In fact, I’ll give you a third example. The Union. After Sugarman appeared at the press conference last winter, just about everybody saw it as a positive. The owner sees the mistakes, and he wants to fix them. The problem really is that all of that turned out to be empty promises. But imagine how much different that could’ve played out – if they had made a Sporting Director hire in January or February and so on. We’d likely be singing a different tune right now, all other things being the same.

      • +10
        Great examples and completely true. Had they hired a qualified (ie not a Sak-ophant) full time Sporting Director in January things wouldn’t appear as dire as they do today.

      • Jim Presti says:

        I’m trying to refrain from making an broad judgements about the man without really knowing him personally, but from the interactions with the fans that I’ve seen and read, its almost a “you can’t F*** with me” attitude. “I’m above the masses, above indictment, and cannot be questioned or criticized.” Again these are terrible traits to have as a leader of a company or organization. I will gladly send some reading material his way if I didn’t think he’d wipe his ass with it just out of principle.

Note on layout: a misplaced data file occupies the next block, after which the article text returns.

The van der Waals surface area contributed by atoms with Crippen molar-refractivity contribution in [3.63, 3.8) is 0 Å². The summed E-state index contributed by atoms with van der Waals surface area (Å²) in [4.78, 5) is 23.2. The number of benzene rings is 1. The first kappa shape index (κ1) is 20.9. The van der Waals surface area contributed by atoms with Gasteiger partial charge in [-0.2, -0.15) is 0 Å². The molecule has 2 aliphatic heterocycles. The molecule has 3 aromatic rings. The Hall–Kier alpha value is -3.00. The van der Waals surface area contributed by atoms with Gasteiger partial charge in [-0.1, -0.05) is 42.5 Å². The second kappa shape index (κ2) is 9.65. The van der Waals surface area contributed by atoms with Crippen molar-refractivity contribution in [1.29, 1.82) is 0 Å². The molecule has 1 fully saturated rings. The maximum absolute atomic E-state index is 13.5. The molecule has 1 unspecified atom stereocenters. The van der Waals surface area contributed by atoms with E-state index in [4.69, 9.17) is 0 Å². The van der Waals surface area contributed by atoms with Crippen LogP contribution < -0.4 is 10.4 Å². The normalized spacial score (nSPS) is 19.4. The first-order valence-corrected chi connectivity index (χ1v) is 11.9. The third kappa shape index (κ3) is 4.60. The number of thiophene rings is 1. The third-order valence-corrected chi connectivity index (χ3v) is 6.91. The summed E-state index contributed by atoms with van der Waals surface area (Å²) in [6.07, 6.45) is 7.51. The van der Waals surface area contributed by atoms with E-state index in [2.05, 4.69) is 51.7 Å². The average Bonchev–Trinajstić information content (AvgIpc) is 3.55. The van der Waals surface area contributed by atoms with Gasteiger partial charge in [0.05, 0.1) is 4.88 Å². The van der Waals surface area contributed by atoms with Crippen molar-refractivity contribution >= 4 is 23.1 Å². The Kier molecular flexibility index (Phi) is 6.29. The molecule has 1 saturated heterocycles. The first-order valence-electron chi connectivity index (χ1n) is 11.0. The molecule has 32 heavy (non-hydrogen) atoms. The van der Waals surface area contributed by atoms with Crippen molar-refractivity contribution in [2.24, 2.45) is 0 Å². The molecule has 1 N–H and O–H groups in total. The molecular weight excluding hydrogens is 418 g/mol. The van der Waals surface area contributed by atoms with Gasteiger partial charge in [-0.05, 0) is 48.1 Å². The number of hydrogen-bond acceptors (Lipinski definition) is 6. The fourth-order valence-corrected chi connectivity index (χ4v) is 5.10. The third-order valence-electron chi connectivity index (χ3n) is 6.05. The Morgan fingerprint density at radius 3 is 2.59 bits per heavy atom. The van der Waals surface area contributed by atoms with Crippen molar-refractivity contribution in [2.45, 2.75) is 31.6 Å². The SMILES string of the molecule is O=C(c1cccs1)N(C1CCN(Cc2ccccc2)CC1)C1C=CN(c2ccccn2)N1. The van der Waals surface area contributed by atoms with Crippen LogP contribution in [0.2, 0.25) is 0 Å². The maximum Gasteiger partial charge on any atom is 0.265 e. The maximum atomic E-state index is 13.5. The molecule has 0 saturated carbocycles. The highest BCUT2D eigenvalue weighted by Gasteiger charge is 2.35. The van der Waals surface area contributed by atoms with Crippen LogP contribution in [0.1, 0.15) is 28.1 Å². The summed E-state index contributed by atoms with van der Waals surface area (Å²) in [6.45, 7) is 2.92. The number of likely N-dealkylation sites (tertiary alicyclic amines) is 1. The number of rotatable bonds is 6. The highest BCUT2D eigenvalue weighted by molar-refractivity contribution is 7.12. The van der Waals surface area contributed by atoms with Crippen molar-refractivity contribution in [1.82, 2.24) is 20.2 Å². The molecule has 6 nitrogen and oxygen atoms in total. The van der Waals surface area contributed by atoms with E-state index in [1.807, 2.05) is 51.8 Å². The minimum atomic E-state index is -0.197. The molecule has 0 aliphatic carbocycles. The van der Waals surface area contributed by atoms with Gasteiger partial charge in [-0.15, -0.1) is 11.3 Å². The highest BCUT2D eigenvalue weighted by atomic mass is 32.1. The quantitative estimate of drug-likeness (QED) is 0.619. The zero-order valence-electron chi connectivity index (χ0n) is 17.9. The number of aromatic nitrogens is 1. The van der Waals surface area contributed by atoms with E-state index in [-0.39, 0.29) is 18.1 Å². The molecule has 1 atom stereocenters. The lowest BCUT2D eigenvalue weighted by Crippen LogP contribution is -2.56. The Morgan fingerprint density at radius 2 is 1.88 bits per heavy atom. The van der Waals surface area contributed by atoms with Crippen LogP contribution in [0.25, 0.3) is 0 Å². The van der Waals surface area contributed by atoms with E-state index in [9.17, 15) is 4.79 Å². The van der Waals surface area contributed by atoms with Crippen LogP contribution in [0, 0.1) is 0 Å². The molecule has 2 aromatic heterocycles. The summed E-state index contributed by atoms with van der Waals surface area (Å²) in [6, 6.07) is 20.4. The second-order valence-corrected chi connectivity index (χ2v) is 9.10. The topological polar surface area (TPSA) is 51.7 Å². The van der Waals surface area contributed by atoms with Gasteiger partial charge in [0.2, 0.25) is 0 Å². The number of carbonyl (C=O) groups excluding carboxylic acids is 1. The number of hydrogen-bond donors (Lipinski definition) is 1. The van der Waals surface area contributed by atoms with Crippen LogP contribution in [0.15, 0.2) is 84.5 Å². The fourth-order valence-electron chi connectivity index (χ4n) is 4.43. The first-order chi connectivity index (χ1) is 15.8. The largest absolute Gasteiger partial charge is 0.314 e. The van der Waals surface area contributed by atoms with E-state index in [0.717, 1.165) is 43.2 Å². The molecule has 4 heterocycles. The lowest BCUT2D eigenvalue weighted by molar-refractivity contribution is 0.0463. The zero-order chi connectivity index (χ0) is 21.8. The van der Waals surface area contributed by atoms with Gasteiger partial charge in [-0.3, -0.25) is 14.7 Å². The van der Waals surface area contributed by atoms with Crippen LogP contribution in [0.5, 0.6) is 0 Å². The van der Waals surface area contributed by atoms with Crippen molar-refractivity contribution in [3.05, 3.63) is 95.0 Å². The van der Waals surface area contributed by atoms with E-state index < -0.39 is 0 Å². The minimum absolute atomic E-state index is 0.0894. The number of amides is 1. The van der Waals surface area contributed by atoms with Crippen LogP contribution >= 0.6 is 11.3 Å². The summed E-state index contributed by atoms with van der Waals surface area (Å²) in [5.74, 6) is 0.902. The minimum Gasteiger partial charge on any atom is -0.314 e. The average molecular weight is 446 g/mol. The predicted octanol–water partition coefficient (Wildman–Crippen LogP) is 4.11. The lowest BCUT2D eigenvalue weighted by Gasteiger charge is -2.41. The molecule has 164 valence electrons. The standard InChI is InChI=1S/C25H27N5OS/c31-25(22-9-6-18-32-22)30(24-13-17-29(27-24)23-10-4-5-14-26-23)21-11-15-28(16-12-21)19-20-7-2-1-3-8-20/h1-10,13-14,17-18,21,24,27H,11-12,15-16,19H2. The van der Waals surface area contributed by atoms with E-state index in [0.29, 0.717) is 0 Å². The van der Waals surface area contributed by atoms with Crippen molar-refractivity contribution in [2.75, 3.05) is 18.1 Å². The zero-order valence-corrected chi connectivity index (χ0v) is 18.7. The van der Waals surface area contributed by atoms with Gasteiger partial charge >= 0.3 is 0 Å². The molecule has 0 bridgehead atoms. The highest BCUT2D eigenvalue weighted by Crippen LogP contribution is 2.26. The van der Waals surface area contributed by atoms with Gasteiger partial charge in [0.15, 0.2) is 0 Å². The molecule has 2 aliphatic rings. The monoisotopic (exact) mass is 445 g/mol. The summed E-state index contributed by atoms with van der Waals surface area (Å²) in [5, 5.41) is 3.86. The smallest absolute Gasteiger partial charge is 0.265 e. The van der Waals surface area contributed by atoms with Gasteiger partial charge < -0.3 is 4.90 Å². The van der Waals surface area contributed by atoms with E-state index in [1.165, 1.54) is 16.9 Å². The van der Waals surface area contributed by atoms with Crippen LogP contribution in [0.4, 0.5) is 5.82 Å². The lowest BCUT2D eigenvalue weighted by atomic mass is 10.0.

• Yuck, you make that sound so real. 🙁

    • Dr. Union says:

      While Sugarman may not be providing the right people, Sak also is not doing his job. Neither of them are doing their jobs and should both be ousted. However, I have no remorse for Sak because it is his decisions that got us here. This has been a long time coming and it has taken way to long for people to put proper pressure on the front office and it needs to continue. While they have no money with the right combinations of ingenuity, player development, and some thought process this could all have been avoided.